My husband was in a car wreck in 2010. There were no injuries at the time, but there was damage to both vehicles involved. The damage to the other car was worse. The police were called and the people in the other car took off on foot before the cops could talk to them.
My husband was not insured but apparently the people in the other car were. Now two years after the accident my husband received a letter saying he owes these people about $10,000. The letter claims they received personal injuries and have medical expenses amounting to about $7,000.
How is this possible when they ran off on foot and why is it they decided to wait until two years later to file a claim? Now I don’t know what action to take because we cannot afford $10,000. To me this seems ridiculous. What should we do? Thanks.
Disclaimer: Our response is not formal legal advice and does not create an attorney-client relationship. It is generic legal information based on the very limited information provided. Do not rely upon the information in our response, or anywhere else on this site, when deciding the proper course of a legal matter. Always get a personalized case review from a local attorney.
Unfortunately for your husband the State of New Mexico has a three (3) year Statute of Limitations for personal injury and related property damage claims. A Statute of Limitations is the legal length of time a personal injury victim has within which to either settle their claim or file a lawsuit.
Obviously the Statute applies to your husband. Without insurance at the time of the collision your husband has few options available to him. He can retain an attorney to represent him. That will cost money, as most civil defense attorneys charge by the hour.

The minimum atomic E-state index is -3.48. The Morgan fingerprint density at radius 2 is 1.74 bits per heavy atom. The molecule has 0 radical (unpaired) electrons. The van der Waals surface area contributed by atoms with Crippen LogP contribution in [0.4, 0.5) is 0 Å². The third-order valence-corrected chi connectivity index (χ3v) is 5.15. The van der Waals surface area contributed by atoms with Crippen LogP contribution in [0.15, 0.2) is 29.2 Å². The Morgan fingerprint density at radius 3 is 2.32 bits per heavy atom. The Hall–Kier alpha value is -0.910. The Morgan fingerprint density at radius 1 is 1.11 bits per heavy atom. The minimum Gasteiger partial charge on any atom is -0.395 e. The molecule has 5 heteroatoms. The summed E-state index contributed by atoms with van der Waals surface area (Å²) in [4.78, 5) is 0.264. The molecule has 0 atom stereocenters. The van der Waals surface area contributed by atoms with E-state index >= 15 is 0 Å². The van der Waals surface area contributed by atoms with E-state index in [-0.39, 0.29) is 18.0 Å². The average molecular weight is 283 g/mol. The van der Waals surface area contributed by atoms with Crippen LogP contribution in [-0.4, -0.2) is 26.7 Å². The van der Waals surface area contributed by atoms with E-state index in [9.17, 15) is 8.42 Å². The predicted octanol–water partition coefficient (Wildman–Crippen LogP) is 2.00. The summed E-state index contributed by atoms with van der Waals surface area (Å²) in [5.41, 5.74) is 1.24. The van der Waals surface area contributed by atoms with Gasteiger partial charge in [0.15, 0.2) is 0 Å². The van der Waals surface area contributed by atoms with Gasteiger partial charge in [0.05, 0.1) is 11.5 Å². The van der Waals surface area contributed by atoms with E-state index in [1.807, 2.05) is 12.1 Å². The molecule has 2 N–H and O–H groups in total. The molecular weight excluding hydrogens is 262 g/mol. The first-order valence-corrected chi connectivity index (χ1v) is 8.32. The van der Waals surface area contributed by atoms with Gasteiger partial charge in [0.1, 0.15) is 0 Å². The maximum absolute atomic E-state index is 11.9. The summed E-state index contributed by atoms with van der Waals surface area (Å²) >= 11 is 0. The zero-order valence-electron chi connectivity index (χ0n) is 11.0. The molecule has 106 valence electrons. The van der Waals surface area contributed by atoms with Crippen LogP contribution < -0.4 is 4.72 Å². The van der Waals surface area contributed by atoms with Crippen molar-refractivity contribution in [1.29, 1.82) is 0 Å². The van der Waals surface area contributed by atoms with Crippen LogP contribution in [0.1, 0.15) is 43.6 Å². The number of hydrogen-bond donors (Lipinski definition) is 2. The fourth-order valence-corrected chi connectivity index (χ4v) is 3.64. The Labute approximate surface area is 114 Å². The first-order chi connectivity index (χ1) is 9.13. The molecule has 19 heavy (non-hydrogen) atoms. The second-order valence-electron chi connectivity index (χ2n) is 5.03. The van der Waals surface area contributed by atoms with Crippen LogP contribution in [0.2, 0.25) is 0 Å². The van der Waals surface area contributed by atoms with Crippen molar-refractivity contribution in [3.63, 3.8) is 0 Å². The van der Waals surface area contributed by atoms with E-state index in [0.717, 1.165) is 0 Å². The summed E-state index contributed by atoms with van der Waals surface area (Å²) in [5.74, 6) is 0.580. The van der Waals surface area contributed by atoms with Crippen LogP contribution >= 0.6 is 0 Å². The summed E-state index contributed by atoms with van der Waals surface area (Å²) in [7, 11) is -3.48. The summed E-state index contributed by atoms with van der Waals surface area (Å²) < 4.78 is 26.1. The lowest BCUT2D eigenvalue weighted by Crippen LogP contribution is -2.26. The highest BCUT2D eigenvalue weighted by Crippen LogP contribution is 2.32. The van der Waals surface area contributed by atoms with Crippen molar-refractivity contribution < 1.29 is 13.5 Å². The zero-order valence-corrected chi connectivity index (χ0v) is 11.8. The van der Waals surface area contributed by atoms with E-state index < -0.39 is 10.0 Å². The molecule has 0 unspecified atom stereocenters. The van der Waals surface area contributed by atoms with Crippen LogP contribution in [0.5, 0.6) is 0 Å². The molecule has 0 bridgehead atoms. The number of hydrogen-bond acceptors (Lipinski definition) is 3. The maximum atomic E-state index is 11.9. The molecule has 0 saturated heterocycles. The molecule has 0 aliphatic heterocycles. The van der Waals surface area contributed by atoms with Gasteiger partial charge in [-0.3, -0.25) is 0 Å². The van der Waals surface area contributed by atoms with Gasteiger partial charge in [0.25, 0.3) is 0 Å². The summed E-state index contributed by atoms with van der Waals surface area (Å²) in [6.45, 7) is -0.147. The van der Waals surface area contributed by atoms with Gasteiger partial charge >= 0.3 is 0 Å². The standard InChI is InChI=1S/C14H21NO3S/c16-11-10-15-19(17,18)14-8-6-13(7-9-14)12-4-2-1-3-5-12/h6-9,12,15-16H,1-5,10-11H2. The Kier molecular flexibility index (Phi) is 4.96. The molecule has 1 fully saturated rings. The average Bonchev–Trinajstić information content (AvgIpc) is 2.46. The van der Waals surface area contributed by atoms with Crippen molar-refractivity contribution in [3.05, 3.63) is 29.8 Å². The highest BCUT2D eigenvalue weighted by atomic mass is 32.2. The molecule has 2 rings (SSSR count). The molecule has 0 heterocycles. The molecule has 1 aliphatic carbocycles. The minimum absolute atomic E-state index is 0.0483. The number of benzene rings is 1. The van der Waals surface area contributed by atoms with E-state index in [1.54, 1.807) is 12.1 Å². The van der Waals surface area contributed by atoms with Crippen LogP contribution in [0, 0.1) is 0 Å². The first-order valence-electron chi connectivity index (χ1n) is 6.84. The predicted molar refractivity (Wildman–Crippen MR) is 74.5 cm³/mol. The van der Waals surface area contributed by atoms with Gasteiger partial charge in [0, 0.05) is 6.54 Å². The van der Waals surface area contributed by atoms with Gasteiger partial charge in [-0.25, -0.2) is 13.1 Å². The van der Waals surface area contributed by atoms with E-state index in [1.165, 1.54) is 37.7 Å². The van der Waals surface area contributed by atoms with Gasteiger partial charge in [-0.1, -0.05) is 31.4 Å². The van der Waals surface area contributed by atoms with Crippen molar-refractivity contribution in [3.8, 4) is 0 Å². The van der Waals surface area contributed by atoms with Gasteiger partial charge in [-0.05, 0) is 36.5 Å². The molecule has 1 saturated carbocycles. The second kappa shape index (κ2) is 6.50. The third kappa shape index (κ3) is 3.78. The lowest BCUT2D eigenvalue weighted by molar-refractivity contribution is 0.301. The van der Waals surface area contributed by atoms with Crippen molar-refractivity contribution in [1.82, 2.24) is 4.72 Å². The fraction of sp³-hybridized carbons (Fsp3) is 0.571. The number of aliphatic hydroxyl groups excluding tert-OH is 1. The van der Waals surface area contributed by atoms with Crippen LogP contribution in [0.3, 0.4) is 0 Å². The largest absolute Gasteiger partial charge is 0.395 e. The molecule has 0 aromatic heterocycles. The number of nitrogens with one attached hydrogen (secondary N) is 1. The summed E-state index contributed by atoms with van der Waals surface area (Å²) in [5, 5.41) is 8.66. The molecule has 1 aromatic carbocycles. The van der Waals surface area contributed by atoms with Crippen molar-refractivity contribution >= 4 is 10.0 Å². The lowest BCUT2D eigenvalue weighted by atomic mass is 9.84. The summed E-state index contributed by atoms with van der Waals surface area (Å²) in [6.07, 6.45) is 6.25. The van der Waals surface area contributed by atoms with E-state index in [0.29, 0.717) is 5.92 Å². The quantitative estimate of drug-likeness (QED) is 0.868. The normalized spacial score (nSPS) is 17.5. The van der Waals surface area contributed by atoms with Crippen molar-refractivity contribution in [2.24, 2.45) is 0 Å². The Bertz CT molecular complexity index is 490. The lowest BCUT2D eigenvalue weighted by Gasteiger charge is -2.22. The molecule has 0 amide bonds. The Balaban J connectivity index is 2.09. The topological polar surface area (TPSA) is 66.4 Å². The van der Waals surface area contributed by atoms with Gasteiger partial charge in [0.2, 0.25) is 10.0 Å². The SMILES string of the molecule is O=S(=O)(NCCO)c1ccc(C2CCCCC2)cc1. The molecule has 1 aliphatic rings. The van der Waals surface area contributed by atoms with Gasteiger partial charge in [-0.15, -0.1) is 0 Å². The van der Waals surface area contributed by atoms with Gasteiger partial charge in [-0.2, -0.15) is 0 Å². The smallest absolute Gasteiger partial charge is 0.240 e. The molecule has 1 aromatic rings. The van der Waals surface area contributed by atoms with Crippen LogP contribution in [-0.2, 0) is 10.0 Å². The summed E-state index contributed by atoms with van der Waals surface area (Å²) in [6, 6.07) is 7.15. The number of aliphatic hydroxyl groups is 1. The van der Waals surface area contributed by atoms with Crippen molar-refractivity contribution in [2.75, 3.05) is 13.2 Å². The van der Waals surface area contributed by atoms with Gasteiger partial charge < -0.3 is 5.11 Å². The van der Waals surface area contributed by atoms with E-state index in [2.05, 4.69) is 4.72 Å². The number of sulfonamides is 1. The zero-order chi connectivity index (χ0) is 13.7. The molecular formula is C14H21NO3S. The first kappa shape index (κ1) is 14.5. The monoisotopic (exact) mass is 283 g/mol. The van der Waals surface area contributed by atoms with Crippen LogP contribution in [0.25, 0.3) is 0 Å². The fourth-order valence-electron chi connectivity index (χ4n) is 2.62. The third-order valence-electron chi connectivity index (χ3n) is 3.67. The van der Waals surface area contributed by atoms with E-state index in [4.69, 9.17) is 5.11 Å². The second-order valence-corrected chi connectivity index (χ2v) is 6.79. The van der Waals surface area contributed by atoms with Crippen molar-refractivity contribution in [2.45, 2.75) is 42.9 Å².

If that is not an option he can represent himself. Doing so will include working out a settlement agreement. That is, of course, if your husband was truly at fault in the accident. If your husband feels he wasn’t at fault, he can fight the case.
His last option will be to promptly respond to the attorney’s letter. Calling the attorney will be the safer and more effective way for him to respond.
Your husband can argue with the attorney, and attempt to get him to lower the demand amount, but if the attorney is firm in the demand, your husband will have to either ask him to work out a payment plan for him, or wait until he is sued.
Waiting is not the best option. Deal with the matter at the earliest possible time. Ignoring the attorney’s letter will most probably result in a lawsuit. That’s the last thing you want.
The above is general information. Laws change frequently, and across jurisdictions. You should get a personalized case evaluation from a licensed attorney. Find a local attorney to give you a free case review here , or call (888) 647-2490.
Best of luck,
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